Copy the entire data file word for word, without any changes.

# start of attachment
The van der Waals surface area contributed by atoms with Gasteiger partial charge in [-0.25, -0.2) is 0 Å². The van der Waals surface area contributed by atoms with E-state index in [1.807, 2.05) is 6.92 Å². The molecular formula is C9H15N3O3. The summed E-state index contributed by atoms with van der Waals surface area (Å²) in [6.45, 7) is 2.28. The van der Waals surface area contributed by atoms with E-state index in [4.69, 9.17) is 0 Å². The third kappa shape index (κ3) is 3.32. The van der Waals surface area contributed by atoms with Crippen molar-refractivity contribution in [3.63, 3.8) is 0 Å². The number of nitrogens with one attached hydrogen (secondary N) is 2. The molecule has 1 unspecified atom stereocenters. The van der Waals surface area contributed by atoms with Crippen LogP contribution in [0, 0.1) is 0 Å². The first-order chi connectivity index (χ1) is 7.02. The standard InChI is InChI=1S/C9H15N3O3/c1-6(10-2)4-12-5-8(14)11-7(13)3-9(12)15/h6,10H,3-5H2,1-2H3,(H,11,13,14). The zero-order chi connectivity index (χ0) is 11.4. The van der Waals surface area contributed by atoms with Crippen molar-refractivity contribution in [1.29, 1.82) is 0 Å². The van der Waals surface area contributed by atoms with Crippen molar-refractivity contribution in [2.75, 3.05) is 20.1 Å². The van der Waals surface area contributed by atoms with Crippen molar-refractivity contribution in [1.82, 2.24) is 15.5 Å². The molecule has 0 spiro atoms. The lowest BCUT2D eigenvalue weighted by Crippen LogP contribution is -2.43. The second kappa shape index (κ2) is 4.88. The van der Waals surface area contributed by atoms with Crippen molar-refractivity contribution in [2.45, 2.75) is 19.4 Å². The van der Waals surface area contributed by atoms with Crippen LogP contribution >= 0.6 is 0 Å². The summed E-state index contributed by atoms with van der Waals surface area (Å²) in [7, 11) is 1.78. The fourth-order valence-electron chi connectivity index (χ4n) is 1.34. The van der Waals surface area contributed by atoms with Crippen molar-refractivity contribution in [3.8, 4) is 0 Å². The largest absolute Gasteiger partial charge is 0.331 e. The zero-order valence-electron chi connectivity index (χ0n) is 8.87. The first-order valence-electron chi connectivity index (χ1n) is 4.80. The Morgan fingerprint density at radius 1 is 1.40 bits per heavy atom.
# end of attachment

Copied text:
The van der Waals surface area contributed by atoms with Gasteiger partial charge in [-0.25, -0.2) is 0 Å². The van der Waals surface area contributed by atoms with E-state index in [1.807, 2.05) is 6.92 Å². The molecular formula is C9H15N3O3. The summed E-state index contributed by atoms with van der Waals surface area (Å²) in [6.45, 7) is 2.28. The van der Waals surface area contributed by atoms with E-state index in [4.69, 9.17) is 0 Å². The third kappa shape index (κ3) is 3.32. The van der Waals surface area contributed by atoms with Crippen molar-refractivity contribution in [3.63, 3.8) is 0 Å². The number of nitrogens with one attached hydrogen (secondary N) is 2. The molecule has 1 unspecified atom stereocenters. The van der Waals surface area contributed by atoms with Crippen LogP contribution in [0, 0.1) is 0 Å². The first-order chi connectivity index (χ1) is 7.02. The standard InChI is InChI=1S/C9H15N3O3/c1-6(10-2)4-12-5-8(14)11-7(13)3-9(12)15/h6,10H,3-5H2,1-2H3,(H,11,13,14). The zero-order chi connectivity index (χ0) is 11.4. The van der Waals surface area contributed by atoms with Crippen molar-refractivity contribution in [1.29, 1.82) is 0 Å². The van der Waals surface area contributed by atoms with Crippen molar-refractivity contribution in [2.75, 3.05) is 20.1 Å². The van der Waals surface area contributed by atoms with Crippen molar-refractivity contribution in [1.82, 2.24) is 15.5 Å². The molecule has 0 spiro atoms. The lowest BCUT2D eigenvalue weighted by Crippen LogP contribution is -2.43. The second kappa shape index (κ2) is 4.88. The van der Waals surface area contributed by atoms with Crippen molar-refractivity contribution in [2.45, 2.75) is 19.4 Å². The van der Waals surface area contributed by atoms with Crippen LogP contribution >= 0.6 is 0 Å². The summed E-state index contributed by atoms with van der Waals surface area (Å²) in [7, 11) is 1.78. The fourth-order valence-electron chi connectivity index (χ4n) is 1.34. The van der Waals surface area contributed by atoms with Crippen molar-refractivity contribution in [3.8, 4) is 0 Å². The largest absolute Gasteiger partial charge is 0.331 e. The zero-order valence-electron chi connectivity index (χ0n) is 8.87. The first-order valence-electron chi connectivity index (χ1n) is 4.80. The Morgan fingerprint density at radius 1 is 1.40 bits per heavy atom.